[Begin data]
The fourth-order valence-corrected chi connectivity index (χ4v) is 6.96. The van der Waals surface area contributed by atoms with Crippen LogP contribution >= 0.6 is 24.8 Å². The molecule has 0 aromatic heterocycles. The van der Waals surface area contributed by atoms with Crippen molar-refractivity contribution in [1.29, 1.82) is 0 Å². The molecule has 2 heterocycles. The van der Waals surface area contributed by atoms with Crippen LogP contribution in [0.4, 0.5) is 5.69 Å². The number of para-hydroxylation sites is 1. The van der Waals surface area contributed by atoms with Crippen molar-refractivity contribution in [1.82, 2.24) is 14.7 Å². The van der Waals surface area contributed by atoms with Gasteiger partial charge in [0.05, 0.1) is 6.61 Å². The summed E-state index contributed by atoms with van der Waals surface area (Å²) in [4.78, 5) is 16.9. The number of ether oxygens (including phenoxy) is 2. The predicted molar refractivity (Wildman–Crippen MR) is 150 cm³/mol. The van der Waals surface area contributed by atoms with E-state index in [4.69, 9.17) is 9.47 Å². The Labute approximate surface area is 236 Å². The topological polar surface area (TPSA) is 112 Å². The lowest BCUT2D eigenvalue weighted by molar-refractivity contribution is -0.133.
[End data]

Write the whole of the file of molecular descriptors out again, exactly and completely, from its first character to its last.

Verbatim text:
The fourth-order valence-corrected chi connectivity index (χ4v) is 6.96. The van der Waals surface area contributed by atoms with Crippen LogP contribution >= 0.6 is 24.8 Å². The molecule has 0 aromatic heterocycles. The van der Waals surface area contributed by atoms with Crippen molar-refractivity contribution in [1.29, 1.82) is 0 Å². The molecule has 2 heterocycles. The van der Waals surface area contributed by atoms with Crippen LogP contribution in [0.4, 0.5) is 5.69 Å². The number of para-hydroxylation sites is 1. The van der Waals surface area contributed by atoms with Crippen molar-refractivity contribution in [1.82, 2.24) is 14.7 Å². The van der Waals surface area contributed by atoms with Gasteiger partial charge in [0.05, 0.1) is 6.61 Å². The summed E-state index contributed by atoms with van der Waals surface area (Å²) in [4.78, 5) is 16.9. The number of ether oxygens (including phenoxy) is 2. The predicted molar refractivity (Wildman–Crippen MR) is 150 cm³/mol. The van der Waals surface area contributed by atoms with E-state index in [4.69, 9.17) is 9.47 Å². The Labute approximate surface area is 236 Å². The topological polar surface area (TPSA) is 112 Å². The lowest BCUT2D eigenvalue weighted by molar-refractivity contribution is -0.133.